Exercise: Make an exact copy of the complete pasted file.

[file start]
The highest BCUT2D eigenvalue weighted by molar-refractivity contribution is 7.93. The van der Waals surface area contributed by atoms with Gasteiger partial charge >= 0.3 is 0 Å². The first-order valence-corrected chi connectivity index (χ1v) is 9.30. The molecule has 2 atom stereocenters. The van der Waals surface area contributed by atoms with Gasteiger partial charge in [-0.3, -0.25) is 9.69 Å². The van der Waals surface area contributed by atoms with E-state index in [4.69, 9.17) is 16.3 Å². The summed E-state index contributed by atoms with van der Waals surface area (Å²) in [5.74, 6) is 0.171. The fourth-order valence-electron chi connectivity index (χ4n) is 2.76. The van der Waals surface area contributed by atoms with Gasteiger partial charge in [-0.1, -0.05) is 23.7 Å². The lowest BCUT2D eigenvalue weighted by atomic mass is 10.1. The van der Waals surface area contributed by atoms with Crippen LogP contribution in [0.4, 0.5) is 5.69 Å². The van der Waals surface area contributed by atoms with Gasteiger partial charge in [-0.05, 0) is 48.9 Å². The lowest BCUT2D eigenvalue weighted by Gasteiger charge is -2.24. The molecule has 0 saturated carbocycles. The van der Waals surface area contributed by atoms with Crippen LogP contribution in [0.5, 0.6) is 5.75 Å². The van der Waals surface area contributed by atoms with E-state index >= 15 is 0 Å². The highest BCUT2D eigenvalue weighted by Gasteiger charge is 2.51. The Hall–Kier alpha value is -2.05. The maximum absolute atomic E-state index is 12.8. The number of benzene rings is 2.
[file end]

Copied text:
The highest BCUT2D eigenvalue weighted by molar-refractivity contribution is 7.93. The van der Waals surface area contributed by atoms with Gasteiger partial charge >= 0.3 is 0 Å². The first-order valence-corrected chi connectivity index (χ1v) is 9.30. The molecule has 2 atom stereocenters. The van der Waals surface area contributed by atoms with Gasteiger partial charge in [-0.3, -0.25) is 9.69 Å². The van der Waals surface area contributed by atoms with E-state index in [4.69, 9.17) is 16.3 Å². The summed E-state index contributed by atoms with van der Waals surface area (Å²) in [5.74, 6) is 0.171. The fourth-order valence-electron chi connectivity index (χ4n) is 2.76. The van der Waals surface area contributed by atoms with Gasteiger partial charge in [-0.1, -0.05) is 23.7 Å². The lowest BCUT2D eigenvalue weighted by atomic mass is 10.1. The van der Waals surface area contributed by atoms with Crippen LogP contribution in [0.4, 0.5) is 5.69 Å². The van der Waals surface area contributed by atoms with Gasteiger partial charge in [-0.05, 0) is 48.9 Å². The lowest BCUT2D eigenvalue weighted by Gasteiger charge is -2.24. The molecule has 0 saturated carbocycles. The van der Waals surface area contributed by atoms with Crippen LogP contribution in [0.5, 0.6) is 5.75 Å². The van der Waals surface area contributed by atoms with E-state index >= 15 is 0 Å². The highest BCUT2D eigenvalue weighted by Gasteiger charge is 2.51. The Hall–Kier alpha value is -2.05. The maximum absolute atomic E-state index is 12.8. The number of benzene rings is 2.